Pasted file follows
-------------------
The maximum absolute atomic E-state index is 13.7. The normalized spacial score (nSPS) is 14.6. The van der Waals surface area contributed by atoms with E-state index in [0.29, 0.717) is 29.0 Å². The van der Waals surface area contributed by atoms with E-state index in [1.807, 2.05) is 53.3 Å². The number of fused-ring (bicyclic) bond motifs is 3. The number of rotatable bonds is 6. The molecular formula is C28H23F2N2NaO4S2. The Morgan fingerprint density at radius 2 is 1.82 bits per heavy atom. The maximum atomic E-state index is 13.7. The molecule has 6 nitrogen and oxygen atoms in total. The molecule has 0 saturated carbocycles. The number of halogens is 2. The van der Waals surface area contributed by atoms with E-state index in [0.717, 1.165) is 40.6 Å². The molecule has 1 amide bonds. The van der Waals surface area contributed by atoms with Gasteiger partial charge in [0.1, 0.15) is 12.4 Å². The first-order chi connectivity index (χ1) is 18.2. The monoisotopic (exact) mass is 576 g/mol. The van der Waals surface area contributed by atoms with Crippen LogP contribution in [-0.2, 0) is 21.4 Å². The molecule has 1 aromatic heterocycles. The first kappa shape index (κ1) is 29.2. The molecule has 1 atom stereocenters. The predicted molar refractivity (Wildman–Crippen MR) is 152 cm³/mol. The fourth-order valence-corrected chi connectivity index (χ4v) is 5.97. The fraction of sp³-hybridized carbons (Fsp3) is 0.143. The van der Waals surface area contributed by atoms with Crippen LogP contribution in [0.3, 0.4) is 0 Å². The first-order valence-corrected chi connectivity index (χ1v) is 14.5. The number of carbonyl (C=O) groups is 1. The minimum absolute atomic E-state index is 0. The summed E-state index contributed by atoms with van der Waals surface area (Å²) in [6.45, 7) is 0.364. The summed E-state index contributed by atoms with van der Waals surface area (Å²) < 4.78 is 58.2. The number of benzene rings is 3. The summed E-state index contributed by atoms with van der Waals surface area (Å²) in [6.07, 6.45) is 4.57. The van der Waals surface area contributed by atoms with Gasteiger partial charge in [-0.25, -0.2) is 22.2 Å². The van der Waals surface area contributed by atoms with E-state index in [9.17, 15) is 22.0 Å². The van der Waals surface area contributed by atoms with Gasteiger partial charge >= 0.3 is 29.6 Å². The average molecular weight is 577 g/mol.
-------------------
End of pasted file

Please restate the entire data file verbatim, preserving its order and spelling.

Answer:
The maximum absolute atomic E-state index is 13.7. The normalized spacial score (nSPS) is 14.6. The van der Waals surface area contributed by atoms with E-state index in [0.29, 0.717) is 29.0 Å². The van der Waals surface area contributed by atoms with E-state index in [1.807, 2.05) is 53.3 Å². The number of fused-ring (bicyclic) bond motifs is 3. The number of rotatable bonds is 6. The molecular formula is C28H23F2N2NaO4S2. The Morgan fingerprint density at radius 2 is 1.82 bits per heavy atom. The maximum atomic E-state index is 13.7. The molecule has 6 nitrogen and oxygen atoms in total. The molecule has 0 saturated carbocycles. The number of halogens is 2. The van der Waals surface area contributed by atoms with E-state index in [0.717, 1.165) is 40.6 Å². The molecule has 1 amide bonds. The van der Waals surface area contributed by atoms with Gasteiger partial charge in [0.1, 0.15) is 12.4 Å². The first-order chi connectivity index (χ1) is 18.2. The monoisotopic (exact) mass is 576 g/mol. The van der Waals surface area contributed by atoms with Crippen LogP contribution in [-0.2, 0) is 21.4 Å². The molecule has 1 aromatic heterocycles. The first kappa shape index (κ1) is 29.2. The molecule has 1 atom stereocenters. The predicted molar refractivity (Wildman–Crippen MR) is 152 cm³/mol. The fourth-order valence-corrected chi connectivity index (χ4v) is 5.97. The fraction of sp³-hybridized carbons (Fsp3) is 0.143. The van der Waals surface area contributed by atoms with Crippen LogP contribution in [0.3, 0.4) is 0 Å². The first-order valence-corrected chi connectivity index (χ1v) is 14.5. The number of carbonyl (C=O) groups is 1. The minimum absolute atomic E-state index is 0. The summed E-state index contributed by atoms with van der Waals surface area (Å²) in [6.45, 7) is 0.364. The summed E-state index contributed by atoms with van der Waals surface area (Å²) < 4.78 is 58.2. The number of benzene rings is 3. The summed E-state index contributed by atoms with van der Waals surface area (Å²) in [6.07, 6.45) is 4.57. The van der Waals surface area contributed by atoms with Gasteiger partial charge in [-0.25, -0.2) is 22.2 Å². The van der Waals surface area contributed by atoms with E-state index in [9.17, 15) is 22.0 Å². The van der Waals surface area contributed by atoms with Gasteiger partial charge >= 0.3 is 29.6 Å². The average molecular weight is 577 g/mol.